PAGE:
Letters to the editor, Feb. 27

Cartoon by Jim Meadows

Editor’s note: We recently received an unsigned letter in the mail from a Stuyvesant Town resident about quality of life issues. Unfortunately, we do not publish completely anonymous letters but wanted to give readers a reminder that a letter writer’s name can be withheld upon request, but the letter should still be signed.

Funding needed for Electric Vehicle charging

Assemblymember Harvey Epstein sent a letter to Mayor Bill de Blasio on Monday, asking the mayor to make charging stations for Electric Vehicles (EV) more accessible for all New Yorkers because the stations are difficult to find throughout New York City, and adding infrastructure for EVs would encourage more New Yorkers to choose energy-efficient EVs over gasoline cars.

Dear Mayor Bill de Blasio,

I am writing to ask that you include funding for publicly-available charging stations to make Electric Vehicles (EV) more accessible for all New Yorkers. Cars are the largest source of greenhouse gases in the United States today and the vast majority of those emissions come from cars.

The scientist community has been warning us that in order to avoid the devastating effects of climate change, we need to have net-zero carbon dioxide emissions by 2050. But we are not even close to meeting that target. We have a federal government that still has doubts about climate change and pulled out of the Paris Climate Agreement. New Yorkers can’t afford to wait for the White House to take action. Superstorm Sandy’s devastation is still fresh on our mind. It taught us that we are not invincible from the wrath of climate-related disasters. Our West Coast sibling California has been burning endlessly because of rising temperatures and a failure to invest in proper infrastructure.

Electric vehicles are seen as a luxury item. In order to reach our goals of having more EVs on the street to tackle rising CO2 emissions, the city should invest in more charging infrastructure to make EVs more accessible to New Yorkers from all walks of life.

I know that your office announced that the 2000 EVs would join the municipal fleet by 2025. But that won’t be enough to reduce auto emissions in New York. According to the Boston University Emissions database released in October, the New York metro area is the worst offender for driving-related CO2.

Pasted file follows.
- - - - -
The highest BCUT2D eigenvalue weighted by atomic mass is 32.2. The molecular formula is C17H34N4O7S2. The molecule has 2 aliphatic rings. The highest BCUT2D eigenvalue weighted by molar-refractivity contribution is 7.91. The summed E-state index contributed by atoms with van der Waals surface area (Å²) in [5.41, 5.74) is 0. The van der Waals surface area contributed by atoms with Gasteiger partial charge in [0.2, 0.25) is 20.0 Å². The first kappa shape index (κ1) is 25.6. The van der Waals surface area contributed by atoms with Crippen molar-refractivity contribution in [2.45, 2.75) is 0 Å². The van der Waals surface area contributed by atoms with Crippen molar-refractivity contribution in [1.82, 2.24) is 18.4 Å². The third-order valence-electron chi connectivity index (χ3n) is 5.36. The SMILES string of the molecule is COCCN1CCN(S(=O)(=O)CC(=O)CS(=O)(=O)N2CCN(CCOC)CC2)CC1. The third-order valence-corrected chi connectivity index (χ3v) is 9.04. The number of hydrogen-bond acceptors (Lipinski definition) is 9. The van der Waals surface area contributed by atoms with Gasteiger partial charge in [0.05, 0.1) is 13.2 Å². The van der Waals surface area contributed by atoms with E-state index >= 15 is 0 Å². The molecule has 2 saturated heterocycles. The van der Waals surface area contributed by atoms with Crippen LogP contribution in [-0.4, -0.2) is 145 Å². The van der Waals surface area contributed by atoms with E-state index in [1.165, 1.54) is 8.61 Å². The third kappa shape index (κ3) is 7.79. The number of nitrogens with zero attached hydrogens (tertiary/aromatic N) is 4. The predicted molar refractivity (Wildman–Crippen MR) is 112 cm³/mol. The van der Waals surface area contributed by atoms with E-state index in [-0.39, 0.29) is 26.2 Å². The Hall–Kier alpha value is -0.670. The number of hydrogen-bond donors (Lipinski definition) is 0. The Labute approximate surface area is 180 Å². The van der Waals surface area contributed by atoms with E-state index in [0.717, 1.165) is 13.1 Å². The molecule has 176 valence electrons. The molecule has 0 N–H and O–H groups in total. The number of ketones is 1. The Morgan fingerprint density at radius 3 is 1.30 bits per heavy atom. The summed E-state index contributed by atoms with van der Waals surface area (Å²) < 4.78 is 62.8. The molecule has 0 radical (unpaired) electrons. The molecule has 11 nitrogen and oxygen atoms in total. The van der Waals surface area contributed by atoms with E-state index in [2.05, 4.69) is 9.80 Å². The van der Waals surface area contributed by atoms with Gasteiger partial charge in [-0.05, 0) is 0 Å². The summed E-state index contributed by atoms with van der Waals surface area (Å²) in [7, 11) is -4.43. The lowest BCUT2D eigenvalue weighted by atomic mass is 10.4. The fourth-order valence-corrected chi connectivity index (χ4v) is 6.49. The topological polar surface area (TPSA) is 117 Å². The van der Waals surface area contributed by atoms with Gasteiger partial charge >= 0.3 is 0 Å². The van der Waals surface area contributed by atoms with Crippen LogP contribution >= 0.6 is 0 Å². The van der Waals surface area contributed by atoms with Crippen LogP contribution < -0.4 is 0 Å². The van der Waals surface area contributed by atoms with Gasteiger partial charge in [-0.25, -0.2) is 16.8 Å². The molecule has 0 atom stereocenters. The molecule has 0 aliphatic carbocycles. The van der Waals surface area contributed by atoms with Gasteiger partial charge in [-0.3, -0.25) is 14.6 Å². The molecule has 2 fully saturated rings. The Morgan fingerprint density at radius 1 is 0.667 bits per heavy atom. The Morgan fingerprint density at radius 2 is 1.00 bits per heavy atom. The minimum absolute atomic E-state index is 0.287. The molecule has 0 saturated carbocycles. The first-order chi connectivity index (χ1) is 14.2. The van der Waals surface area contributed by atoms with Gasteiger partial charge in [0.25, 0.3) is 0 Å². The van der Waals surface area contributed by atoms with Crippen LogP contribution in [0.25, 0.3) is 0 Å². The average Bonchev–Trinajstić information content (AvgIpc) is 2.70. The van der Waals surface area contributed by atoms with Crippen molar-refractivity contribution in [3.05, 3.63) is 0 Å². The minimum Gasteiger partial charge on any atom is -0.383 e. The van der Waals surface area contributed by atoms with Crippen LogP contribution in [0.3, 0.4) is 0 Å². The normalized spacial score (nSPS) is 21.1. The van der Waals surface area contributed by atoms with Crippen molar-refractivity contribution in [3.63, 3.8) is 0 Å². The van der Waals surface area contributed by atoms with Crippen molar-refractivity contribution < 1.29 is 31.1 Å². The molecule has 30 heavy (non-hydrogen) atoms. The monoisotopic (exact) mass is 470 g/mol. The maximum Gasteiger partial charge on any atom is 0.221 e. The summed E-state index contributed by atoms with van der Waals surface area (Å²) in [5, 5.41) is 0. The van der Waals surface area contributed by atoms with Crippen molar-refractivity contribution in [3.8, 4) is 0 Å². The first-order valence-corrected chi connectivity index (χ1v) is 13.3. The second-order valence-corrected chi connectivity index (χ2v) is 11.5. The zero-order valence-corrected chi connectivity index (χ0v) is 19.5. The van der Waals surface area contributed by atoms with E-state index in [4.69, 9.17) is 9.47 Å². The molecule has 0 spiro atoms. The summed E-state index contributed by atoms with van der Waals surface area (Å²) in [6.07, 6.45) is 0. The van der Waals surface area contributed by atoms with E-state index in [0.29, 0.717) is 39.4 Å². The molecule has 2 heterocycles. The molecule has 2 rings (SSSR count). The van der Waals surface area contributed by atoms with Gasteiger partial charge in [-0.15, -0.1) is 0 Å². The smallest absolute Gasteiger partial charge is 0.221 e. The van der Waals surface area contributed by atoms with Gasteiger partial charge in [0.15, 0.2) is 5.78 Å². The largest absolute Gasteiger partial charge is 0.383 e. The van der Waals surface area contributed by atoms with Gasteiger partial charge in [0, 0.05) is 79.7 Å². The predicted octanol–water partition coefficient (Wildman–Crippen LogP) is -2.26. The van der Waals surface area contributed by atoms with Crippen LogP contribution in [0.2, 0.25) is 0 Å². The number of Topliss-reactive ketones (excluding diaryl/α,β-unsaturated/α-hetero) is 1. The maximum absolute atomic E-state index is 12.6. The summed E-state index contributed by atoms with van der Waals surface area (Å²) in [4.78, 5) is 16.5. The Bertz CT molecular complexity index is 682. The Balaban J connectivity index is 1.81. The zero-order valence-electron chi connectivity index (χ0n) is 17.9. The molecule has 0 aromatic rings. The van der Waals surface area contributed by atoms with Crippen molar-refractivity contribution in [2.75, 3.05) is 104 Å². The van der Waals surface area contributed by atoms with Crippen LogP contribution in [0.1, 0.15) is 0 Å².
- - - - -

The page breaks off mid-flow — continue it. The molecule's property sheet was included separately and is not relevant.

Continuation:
If we want more electric cars on the road, we need more infrastructure to be able to support them. The other big issue is having a place to park and charge. People with access to a garage, a driveway or both, make it easier for them to charge their vehicles at night. But as a city where the majority are renters, it’s impossible to find a parking spot with chargers. Researchers expect that by 2025, EVs will make up 9 percent of new car sales in New York.

The same report also projects that New York will need to add 35 percent more chargers every year to sustain the growth. Electric cars will continue to be seen as a liberal elitist item unless the government takes the bold steps necessary to make charging stations publicly available all over the city.

There are over 400 charging stations in New York City. None of them are publicly available on the streets of New York – they only exist in parking garages that you must pay to park in. You even have a charging station in city hall, however, the public can’t use it to charge their cars. As an owner of a plug-in, I can attest that finding a publicly available charging station is impossible in New York City. If we are ever going to make progress we must make it easier for all New Yorkers to feel comfortable purchasing electric vehicles. Governor Cuomo announced a new $250 million dollars electric vehicle expansion initiative. He also announced that the New York Power Authority will also work with the private sector to raise awareness about electric vehicles and build out more charging infrastructure at nearby airports. While this is the first good step, we need the city of New York to step up too. If we want to reach our zero-emission goal by 2050, the city government needs to act fast because climate change won’t slow down.

I hope that you can see the urgency in this matter and make the adjustment to the budget necessary to make New York City a leader in the fight against climate change. We look forward to hearing back from you by March 15 with your detailed plans.


Harvey Epstein
74th Assembly District

7 thoughts on “Letters to the editor, Feb. 27

  1. As an owner of a plug-in, I can attest that finding a publicly available charging station is impossible

    Nice to know he’s lobbying City Hall for his personal benefit.


  2. A lot of the new parking meters are already electrified in order to take credit cards. How hard would it be to increase their charge carrying capacity and equip them with charging plugs for EVs? Then, you could charge your car, at an extra cost if the city wants to recoup its cost, while parked at the meter.

    • EV chargers are classified into three categories: Level 1, Level 2 and direct current (DC) fast charging. One distinction between these three levels is the input voltage, Level 1 uses 110/120 volts, Level 2 uses 208/240 volts and DC fast chargers use between 200 and 600 volts.

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